There is an argument to be made that knocked prone is countered by hover due to hover also countering stunned. It is not present in the rules however.

A creature hovering or flying one square off the ground with a fly speed of more than 1 lands safely when knocked prone, and therefore does not take falling damage. The lack of falling damage means that the creature is then not prone.

A creature flying at ground level is still in the "flying" mode of operation. and there are no minimum altitude rules. It can be assumed that a creature with hover will be flying at all times, and a creature with flight but without hover will be flying whenever there is little chance of being stunned or when its fly speed is greater than its ground speed.

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So if a hovering creature with a 6 fly that is 1 square off the ground, cannot be knocked prone by jumping blade assault? If a hovering creature is knocked prone next to the ground, is it still prone? – Mark Rogers Apr 11 '11 at 1:54
Odd edge case. Edited answer to account for it. I believe this is one of those areas of D&D marked "take asprin, headache eminent." – Brian Ballsun-Stanton Apr 11 '11 at 2:03
Technically I believe that knocking the creature prone twice before it can take an action will do it. The first attempt causes the creature to "land safely" (no longer flying), and the second causes it to fall prone. Of course, this assumes that the creature doesn't move in any way between the two attempts to knock it prone... – AceCalhoon Apr 11 '11 at 2:56
@Ace, you're correct. – Brian Ballsun-Stanton Apr 11 '11 at 2:58

The rules for a flying creature falling are clear. It falls its speed and if the ground is closer than the value of its speed, it lands safely. That's what it says in the rules.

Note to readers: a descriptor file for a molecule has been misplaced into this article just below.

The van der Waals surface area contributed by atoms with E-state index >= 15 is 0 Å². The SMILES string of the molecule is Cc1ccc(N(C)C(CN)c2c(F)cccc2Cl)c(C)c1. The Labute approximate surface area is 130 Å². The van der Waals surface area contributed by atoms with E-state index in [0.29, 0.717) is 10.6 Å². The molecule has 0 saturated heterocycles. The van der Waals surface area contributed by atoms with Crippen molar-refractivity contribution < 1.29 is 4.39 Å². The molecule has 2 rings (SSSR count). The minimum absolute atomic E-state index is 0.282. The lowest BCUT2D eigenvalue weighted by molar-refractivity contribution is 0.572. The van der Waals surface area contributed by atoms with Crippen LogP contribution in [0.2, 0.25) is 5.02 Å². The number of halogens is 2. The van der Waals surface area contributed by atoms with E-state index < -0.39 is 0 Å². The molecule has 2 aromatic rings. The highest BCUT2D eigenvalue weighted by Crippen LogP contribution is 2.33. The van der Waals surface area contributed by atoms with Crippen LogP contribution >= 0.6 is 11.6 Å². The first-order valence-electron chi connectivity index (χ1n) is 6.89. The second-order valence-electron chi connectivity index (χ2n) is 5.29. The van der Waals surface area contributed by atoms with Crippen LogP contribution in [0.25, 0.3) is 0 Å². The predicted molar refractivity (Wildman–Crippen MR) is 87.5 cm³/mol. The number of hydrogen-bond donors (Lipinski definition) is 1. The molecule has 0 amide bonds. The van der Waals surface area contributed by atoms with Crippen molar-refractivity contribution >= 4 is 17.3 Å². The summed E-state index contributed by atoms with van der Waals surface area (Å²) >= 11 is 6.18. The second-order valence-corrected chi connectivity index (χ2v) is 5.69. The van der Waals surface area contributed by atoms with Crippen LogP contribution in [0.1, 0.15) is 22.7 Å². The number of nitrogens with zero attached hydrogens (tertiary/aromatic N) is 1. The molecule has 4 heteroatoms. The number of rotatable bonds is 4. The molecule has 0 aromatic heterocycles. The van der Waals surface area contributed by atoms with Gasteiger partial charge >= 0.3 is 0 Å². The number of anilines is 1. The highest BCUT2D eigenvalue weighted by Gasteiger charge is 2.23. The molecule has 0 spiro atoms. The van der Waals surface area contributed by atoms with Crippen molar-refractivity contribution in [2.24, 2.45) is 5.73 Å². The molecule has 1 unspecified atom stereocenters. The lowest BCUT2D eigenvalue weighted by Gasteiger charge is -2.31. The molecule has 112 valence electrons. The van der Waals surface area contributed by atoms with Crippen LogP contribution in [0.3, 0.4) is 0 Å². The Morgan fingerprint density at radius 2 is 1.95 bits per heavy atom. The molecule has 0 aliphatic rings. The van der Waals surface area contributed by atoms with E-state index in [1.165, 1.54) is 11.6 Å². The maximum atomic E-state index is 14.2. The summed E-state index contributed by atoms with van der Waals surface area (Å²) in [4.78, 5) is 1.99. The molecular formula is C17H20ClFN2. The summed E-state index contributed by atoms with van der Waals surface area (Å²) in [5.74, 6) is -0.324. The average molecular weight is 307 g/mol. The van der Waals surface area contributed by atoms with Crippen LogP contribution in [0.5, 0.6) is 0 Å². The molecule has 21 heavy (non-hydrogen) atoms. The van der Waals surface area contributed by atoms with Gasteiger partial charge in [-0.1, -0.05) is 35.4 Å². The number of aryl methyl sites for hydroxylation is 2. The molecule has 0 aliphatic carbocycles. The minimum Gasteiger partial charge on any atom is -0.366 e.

Prone is a condition imposed on one by another, usually. Being knocked prone while flying is NOT the same as falling. The rules for a flyer being knocked prone are clear, it falls and there is no mention of any action on the part of the flyer which stops this fall. This is not a normal fall, it is a fall with the prone condition being imposed. It falls it's speed and unless it has another move action, will crash to the ground, prone, even if the ground is farther away than its speed. If it is falling from a height greater than its speed it can use a second move action to stand up from prone and avoid the fall.

If it is a hovering creature being knocked prone, it depends on how it hovers. If it uses wings and muscular propulsion to hover, it falls as above. If it cannot flap it's wings it cannot fly. Picture a hummingbird. If it is magical hovering (say, a dragon or a beholder) and flies magically, it is true hovering, and so will not fall if it is knocked prone. Prone merely ends it's movement and it will float there, perfectly fine.

The inference that being knocked prone happens at the end of your move is slightly incorrect, the prone condition happens immediately, unless otherwise stated in the power. So the flyer is not prone at the end of his move, he is prone immediately and that ends his move action.